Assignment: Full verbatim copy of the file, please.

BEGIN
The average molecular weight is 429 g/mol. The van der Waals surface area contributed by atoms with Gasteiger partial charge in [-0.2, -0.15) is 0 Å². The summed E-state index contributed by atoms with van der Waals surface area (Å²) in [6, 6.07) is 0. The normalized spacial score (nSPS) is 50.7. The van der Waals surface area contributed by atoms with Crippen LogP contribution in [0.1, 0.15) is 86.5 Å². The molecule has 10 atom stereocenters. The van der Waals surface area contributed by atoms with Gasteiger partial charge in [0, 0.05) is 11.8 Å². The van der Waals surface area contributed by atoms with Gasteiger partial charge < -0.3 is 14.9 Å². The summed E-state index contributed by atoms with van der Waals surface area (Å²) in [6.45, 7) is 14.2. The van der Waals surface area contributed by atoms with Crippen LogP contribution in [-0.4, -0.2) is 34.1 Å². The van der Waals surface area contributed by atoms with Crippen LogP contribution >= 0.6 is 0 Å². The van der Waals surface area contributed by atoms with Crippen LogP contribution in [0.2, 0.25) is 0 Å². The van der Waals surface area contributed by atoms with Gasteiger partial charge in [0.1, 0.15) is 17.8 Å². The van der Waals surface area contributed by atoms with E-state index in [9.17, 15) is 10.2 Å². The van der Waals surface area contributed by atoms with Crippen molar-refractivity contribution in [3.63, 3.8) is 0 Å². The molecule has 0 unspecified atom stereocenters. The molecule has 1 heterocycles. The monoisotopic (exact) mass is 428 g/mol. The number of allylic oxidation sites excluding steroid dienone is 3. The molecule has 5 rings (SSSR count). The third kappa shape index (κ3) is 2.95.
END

The average molecular weight is 429 g/mol. The van der Waals surface area contributed by atoms with Gasteiger partial charge in [-0.2, -0.15) is 0 Å². The summed E-state index contributed by atoms with van der Waals surface area (Å²) in [6, 6.07) is 0. The normalized spacial score (nSPS) is 50.7. The van der Waals surface area contributed by atoms with Crippen LogP contribution in [0.1, 0.15) is 86.5 Å². The molecule has 10 atom stereocenters. The van der Waals surface area contributed by atoms with Gasteiger partial charge in [0, 0.05) is 11.8 Å². The van der Waals surface area contributed by atoms with Gasteiger partial charge < -0.3 is 14.9 Å². The summed E-state index contributed by atoms with van der Waals surface area (Å²) in [6.45, 7) is 14.2. The van der Waals surface area contributed by atoms with Crippen LogP contribution in [-0.4, -0.2) is 34.1 Å². The van der Waals surface area contributed by atoms with Crippen LogP contribution >= 0.6 is 0 Å². The van der Waals surface area contributed by atoms with Crippen LogP contribution in [0.2, 0.25) is 0 Å². The van der Waals surface area contributed by atoms with Gasteiger partial charge in [0.1, 0.15) is 17.8 Å². The van der Waals surface area contributed by atoms with E-state index in [9.17, 15) is 10.2 Å². The van der Waals surface area contributed by atoms with Crippen molar-refractivity contribution in [3.63, 3.8) is 0 Å². The molecule has 0 unspecified atom stereocenters. The molecule has 1 heterocycles. The monoisotopic (exact) mass is 428 g/mol. The number of allylic oxidation sites excluding steroid dienone is 3. The molecule has 5 rings (SSSR count). The third kappa shape index (κ3) is 2.95.